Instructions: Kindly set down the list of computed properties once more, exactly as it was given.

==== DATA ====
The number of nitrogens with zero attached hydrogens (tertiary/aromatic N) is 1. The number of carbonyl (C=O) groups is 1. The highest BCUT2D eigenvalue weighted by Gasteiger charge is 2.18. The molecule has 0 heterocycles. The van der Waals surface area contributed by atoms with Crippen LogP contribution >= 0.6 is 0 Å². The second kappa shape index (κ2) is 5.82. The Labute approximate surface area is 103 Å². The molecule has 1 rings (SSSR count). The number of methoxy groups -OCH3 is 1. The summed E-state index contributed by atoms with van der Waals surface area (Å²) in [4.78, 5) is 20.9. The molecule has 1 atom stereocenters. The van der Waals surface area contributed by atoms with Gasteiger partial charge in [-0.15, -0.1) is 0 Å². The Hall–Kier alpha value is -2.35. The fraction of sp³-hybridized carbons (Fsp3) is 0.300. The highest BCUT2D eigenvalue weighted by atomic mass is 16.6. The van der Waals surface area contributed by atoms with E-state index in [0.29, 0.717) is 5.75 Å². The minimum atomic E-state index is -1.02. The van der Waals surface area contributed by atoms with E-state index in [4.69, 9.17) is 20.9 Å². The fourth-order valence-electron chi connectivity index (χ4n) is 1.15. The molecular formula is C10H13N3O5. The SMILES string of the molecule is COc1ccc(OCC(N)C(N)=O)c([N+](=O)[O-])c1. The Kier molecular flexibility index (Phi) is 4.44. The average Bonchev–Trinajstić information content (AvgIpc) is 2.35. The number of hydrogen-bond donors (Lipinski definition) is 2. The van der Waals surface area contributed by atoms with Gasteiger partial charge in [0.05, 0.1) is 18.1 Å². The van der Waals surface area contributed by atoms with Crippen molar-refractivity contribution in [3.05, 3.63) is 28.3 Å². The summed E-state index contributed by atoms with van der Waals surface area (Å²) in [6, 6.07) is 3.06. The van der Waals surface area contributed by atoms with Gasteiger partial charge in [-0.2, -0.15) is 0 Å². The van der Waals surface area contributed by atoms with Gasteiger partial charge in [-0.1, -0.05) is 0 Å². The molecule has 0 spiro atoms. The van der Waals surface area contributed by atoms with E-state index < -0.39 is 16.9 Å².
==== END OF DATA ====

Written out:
The number of nitrogens with zero attached hydrogens (tertiary/aromatic N) is 1. The number of carbonyl (C=O) groups is 1. The highest BCUT2D eigenvalue weighted by Gasteiger charge is 2.18. The molecule has 0 heterocycles. The van der Waals surface area contributed by atoms with Crippen LogP contribution >= 0.6 is 0 Å². The second kappa shape index (κ2) is 5.82. The Labute approximate surface area is 103 Å². The molecule has 1 rings (SSSR count). The number of methoxy groups -OCH3 is 1. The summed E-state index contributed by atoms with van der Waals surface area (Å²) in [4.78, 5) is 20.9. The molecule has 1 atom stereocenters. The van der Waals surface area contributed by atoms with Gasteiger partial charge in [-0.15, -0.1) is 0 Å². The Hall–Kier alpha value is -2.35. The fraction of sp³-hybridized carbons (Fsp3) is 0.300. The highest BCUT2D eigenvalue weighted by atomic mass is 16.6. The van der Waals surface area contributed by atoms with E-state index in [0.29, 0.717) is 5.75 Å². The minimum atomic E-state index is -1.02. The van der Waals surface area contributed by atoms with E-state index in [4.69, 9.17) is 20.9 Å². The fourth-order valence-electron chi connectivity index (χ4n) is 1.15. The molecular formula is C10H13N3O5. The SMILES string of the molecule is COc1ccc(OCC(N)C(N)=O)c([N+](=O)[O-])c1. The Kier molecular flexibility index (Phi) is 4.44. The average Bonchev–Trinajstić information content (AvgIpc) is 2.35. The number of hydrogen-bond donors (Lipinski definition) is 2. The van der Waals surface area contributed by atoms with Gasteiger partial charge in [0.05, 0.1) is 18.1 Å². The van der Waals surface area contributed by atoms with Crippen molar-refractivity contribution in [3.05, 3.63) is 28.3 Å². The summed E-state index contributed by atoms with van der Waals surface area (Å²) in [6, 6.07) is 3.06. The van der Waals surface area contributed by atoms with Gasteiger partial charge in [-0.2, -0.15) is 0 Å². The van der Waals surface area contributed by atoms with Gasteiger partial charge in [-0.1, -0.05) is 0 Å². The molecule has 0 spiro atoms. The van der Waals surface area contributed by atoms with E-state index < -0.39 is 16.9 Å².